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Linda Stift’s The Empress and The Cake is an incredibly strange psychological thriller about how an elderly woman who is obsessed with the Empress Elisabeth of Austria, also known as Sissi, manages to seize control of a woman who is living with bulimia.
The story begins outside a bakery in Vienna when Frau Hohenembs approaches the unnamed narrator and offers to split a cake with her. On a whim, the narrator accepts the invitation—a decision she later recognises as the biggest mistake of her life. “In retrospect I can’t say why I followed her,” she says, “but I did.”
Upon entering Frau Hohenembs’ home, the narrator is surprised to discover her host’s extensive collection of Sissi memorabilia as well as an enormous dog and two caged parrots. The women are joined by Ida, Frau Hohenembs’ portly servant, and the trio sit down to drink tea and share the Gugelhupf. Upon returning home, the narrator eats everything in her fridge before forcing herself to throw up. The afternoon’s chance encounter has seemingly sent her back into an obsessive cycle of binging and vomiting—something that Frau Hohenembs uses to manipulate and control her new acquaintance.
The rest of the novel follows the narrator as Frau Hohenembs seizes control of her life. During a trip to Vienna’s sex museum, Frau Hohenembs convinces the narrator to steal a duck press, a nineteenth century device used to squeeze duck carcasses. Threatening to call the police unless the narrator complies with her wishes, Frau Hohenembs manipulates the narrator into taking part in a series of increasingly strange Sissi-themed thefts. In perhaps the novel’s most bizarre scene, Frau Hohenembs persuades the narrator to dress up as the empress and compete in an Sissi lookalike ball. By this point, Frau Hohenembs has full control over the narrator.
Falteringly, I asked Frau Hohenembs not to call me again; in her mellifluous Frau Professor German, which had a slight Bavarian twang, she replied that she only wanted to invite me for the occasional walk or museum visit. These were minor, very manageable obligations and I shouldn’t worry about being entirely owned by her, that was out of the question. If I refused she would inform the relevant authorities. The expression being entirely owned by her shocked me, even if it was out of the question. The idea would never have occurred to me; coming from her, it sounded perfectly natural and made me fear the worst.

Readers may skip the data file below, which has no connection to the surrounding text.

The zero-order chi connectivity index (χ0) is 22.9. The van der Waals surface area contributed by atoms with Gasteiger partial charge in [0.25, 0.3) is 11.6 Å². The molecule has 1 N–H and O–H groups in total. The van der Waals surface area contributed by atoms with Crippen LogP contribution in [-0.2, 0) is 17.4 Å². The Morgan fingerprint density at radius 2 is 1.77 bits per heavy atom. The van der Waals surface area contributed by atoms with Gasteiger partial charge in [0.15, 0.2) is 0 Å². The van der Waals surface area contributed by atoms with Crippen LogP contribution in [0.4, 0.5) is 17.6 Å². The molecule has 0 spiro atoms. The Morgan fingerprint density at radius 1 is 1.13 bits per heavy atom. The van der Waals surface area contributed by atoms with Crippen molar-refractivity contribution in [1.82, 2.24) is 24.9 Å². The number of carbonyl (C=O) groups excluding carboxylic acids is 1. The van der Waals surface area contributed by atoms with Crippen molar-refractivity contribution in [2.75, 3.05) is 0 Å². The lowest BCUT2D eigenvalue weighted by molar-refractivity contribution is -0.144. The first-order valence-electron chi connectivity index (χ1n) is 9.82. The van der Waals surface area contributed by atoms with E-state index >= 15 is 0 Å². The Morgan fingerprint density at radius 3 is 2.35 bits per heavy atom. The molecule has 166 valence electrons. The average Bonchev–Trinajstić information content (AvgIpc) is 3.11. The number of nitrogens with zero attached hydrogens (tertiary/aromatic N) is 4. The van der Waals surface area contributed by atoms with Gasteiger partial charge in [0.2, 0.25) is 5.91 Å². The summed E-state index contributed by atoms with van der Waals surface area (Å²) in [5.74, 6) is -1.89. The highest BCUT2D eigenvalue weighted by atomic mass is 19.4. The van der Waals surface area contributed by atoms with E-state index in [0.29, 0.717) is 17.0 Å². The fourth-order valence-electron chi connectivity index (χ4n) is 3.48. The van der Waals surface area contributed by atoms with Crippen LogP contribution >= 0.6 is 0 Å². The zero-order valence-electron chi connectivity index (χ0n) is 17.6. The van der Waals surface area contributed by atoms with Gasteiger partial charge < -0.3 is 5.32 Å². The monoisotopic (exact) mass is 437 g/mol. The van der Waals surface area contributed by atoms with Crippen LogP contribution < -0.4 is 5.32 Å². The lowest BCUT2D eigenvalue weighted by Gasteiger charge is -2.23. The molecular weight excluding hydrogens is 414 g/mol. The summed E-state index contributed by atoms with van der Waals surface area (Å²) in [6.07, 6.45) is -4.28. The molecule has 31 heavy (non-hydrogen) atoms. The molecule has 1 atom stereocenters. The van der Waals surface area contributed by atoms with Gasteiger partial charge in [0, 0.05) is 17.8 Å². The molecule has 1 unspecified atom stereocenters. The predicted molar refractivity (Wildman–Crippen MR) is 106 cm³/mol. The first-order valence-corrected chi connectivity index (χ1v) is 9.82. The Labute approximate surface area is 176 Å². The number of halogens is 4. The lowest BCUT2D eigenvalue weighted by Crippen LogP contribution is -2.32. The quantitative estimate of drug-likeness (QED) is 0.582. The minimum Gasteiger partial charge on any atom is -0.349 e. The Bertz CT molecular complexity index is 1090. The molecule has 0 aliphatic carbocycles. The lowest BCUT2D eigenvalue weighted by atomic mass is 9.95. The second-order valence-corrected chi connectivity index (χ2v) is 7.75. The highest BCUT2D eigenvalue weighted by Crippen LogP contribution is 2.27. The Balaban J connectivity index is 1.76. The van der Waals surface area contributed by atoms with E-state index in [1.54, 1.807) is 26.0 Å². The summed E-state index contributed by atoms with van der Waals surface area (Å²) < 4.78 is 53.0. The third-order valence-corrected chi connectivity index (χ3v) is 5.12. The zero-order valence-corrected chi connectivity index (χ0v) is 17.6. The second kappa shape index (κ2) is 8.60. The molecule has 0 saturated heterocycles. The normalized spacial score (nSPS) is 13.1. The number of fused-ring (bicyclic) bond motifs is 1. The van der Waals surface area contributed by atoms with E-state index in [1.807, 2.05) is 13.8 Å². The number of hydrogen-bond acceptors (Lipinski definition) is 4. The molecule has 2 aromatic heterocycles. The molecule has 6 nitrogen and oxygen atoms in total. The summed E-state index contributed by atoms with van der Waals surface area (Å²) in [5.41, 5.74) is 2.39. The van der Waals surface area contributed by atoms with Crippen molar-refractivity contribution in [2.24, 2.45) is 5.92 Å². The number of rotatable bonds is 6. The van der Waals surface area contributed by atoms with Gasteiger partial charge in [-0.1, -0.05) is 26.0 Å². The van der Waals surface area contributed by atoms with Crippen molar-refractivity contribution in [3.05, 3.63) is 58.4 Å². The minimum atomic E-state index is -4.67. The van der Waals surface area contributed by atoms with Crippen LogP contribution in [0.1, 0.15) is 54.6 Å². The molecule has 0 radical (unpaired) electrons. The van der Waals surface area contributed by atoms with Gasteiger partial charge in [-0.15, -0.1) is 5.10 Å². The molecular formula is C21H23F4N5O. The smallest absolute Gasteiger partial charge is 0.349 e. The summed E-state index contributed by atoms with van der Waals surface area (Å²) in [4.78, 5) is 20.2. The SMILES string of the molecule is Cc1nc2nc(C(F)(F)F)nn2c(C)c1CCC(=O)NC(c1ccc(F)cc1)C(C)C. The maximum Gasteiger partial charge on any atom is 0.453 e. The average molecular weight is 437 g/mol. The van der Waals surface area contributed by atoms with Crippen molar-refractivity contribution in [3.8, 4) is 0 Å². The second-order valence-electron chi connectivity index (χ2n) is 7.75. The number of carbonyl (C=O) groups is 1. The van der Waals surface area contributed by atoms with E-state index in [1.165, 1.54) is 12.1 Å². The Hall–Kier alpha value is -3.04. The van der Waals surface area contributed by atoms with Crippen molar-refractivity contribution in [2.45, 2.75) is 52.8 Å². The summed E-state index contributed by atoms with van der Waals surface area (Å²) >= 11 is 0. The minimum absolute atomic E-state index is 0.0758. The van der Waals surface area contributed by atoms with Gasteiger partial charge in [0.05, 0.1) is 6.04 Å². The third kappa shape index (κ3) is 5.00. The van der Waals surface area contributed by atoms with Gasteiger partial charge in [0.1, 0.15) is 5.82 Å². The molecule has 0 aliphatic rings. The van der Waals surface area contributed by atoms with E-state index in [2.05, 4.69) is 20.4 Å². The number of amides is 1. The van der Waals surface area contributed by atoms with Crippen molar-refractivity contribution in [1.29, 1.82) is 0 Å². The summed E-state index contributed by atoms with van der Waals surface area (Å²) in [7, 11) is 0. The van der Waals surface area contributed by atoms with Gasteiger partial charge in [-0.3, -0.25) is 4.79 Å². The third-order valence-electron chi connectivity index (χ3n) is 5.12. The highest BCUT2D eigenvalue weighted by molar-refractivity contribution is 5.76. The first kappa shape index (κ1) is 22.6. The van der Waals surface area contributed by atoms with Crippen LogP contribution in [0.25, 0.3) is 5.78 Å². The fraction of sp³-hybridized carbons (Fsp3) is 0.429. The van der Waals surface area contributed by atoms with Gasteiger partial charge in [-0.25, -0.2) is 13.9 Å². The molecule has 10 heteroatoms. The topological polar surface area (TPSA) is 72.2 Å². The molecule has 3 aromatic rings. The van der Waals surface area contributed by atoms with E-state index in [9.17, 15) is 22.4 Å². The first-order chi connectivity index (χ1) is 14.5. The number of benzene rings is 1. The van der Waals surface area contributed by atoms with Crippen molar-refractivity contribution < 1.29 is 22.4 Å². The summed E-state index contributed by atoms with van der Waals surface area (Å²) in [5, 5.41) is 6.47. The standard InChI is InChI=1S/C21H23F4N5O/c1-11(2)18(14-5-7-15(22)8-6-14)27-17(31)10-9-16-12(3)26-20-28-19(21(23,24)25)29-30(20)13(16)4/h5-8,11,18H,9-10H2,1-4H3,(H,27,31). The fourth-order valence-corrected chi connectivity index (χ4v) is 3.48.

Stift writes in unparagraphed text, which is broken up by biographical information about Sissi—the implication being, I think, that Frau Hohenembs may in fact be Sissi. In any case, it’s an extremely grotesque, often disturbing, book about power, addiction, and cruelty with lots of attention paid to the narrator’s toxic relationship with food. If it sounds like that could be triggering for you, I’d give this book a miss. But if you’re tempted to give it a go, I’d recommend giving Sissi’s Wikipedia page a quick skim for context before you start (as I understand it, Empress Sissi is to Austrians as Princess Diana is to Brits).
I’m know I’m delighted to have discovered Stift’s writing and I’m even more delighted to have discovered her publisher, Peirene Press, who specialise in translated European novellas which can be read in the same amount of time it takes to watch a film. If their other books are anything like this one, I’m excited to read more.
The Empress and the Cake by Linda Stift, translated by Jamie Bulloch (Peirene Press, 2016 / Hanser, 2007)
More books by Austrian authors
Here’s a short list of other recommendations I received this week:
Malina by Ingeborg Bachmann, tr. Philip Boehm
The Liquid Land by Raphaela Edelbauer, tr. Jen Calleja
The Weight of Things by Marianne Fritz, tr. Adrian Nathan West
The Wall by Marlen Haushofer, tr. Julian Roman Pösler
Greed by Elfriede Jelinek, tr. Martin Chalmers
Frozen Time by Anna Kim
Splithead by Julya Rabinowich
We Never Sleep by Kathrin Röggla, tr. Rebecca Thomas
Blue Jewellery by Katharina Winkler, tr. Laura Wagner
What have you read recently?
If you’ve read a brilliant book in translation or you’d like to pass on a recommendation, I’d love to hear about it! For this project, I’m focussing on contemporary fiction and short stories, with a preference for female authors—but I’m always happy to venture further afield for a good recommendation.
You can get in touch by replying to this email or leaving a comment. I’ll be featuring your recommendations in upcoming newsletters, and I’ll keep a growing list here.
Bookmarked is written by Tabatha Leggett. Thank you to Laura Radosh and Sabine Schuster from Das Literaturhaus Wien for their recommendations and Brendan Wright for introducing me to Peirene Press. If you know someone who would enjoy this newsletter, please forward it to them!